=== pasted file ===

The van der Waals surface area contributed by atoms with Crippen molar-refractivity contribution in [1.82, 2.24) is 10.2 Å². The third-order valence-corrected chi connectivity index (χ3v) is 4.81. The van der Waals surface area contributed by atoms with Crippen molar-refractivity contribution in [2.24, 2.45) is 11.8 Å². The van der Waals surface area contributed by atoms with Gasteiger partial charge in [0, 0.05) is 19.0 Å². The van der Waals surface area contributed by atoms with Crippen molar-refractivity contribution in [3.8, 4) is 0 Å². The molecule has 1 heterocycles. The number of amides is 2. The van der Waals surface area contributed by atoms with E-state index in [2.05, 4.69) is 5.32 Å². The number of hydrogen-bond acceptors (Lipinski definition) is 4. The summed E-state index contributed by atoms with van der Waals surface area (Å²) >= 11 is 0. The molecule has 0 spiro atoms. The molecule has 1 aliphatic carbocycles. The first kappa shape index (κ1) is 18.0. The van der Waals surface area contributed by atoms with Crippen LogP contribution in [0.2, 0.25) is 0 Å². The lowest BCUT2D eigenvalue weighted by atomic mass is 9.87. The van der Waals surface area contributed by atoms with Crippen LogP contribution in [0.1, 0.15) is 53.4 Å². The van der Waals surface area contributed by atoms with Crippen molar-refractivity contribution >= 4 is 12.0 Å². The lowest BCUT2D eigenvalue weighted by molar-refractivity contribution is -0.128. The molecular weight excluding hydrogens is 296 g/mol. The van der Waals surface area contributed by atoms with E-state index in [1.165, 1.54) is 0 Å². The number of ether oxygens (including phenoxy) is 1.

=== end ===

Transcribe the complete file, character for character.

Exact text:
The van der Waals surface area contributed by atoms with Crippen molar-refractivity contribution in [1.82, 2.24) is 10.2 Å². The third-order valence-corrected chi connectivity index (χ3v) is 4.81. The van der Waals surface area contributed by atoms with Crippen molar-refractivity contribution in [2.24, 2.45) is 11.8 Å². The van der Waals surface area contributed by atoms with Gasteiger partial charge in [0, 0.05) is 19.0 Å². The van der Waals surface area contributed by atoms with Crippen molar-refractivity contribution in [3.8, 4) is 0 Å². The molecule has 1 heterocycles. The number of amides is 2. The van der Waals surface area contributed by atoms with E-state index in [2.05, 4.69) is 5.32 Å². The number of hydrogen-bond acceptors (Lipinski definition) is 4. The summed E-state index contributed by atoms with van der Waals surface area (Å²) >= 11 is 0. The molecule has 0 spiro atoms. The molecule has 1 aliphatic carbocycles. The first kappa shape index (κ1) is 18.0. The van der Waals surface area contributed by atoms with Crippen LogP contribution in [0.2, 0.25) is 0 Å². The lowest BCUT2D eigenvalue weighted by atomic mass is 9.87. The van der Waals surface area contributed by atoms with Crippen LogP contribution in [0.1, 0.15) is 53.4 Å². The van der Waals surface area contributed by atoms with Crippen molar-refractivity contribution >= 4 is 12.0 Å². The lowest BCUT2D eigenvalue weighted by molar-refractivity contribution is -0.128. The molecular weight excluding hydrogens is 296 g/mol. The van der Waals surface area contributed by atoms with E-state index in [1.165, 1.54) is 0 Å². The number of ether oxygens (including phenoxy) is 1.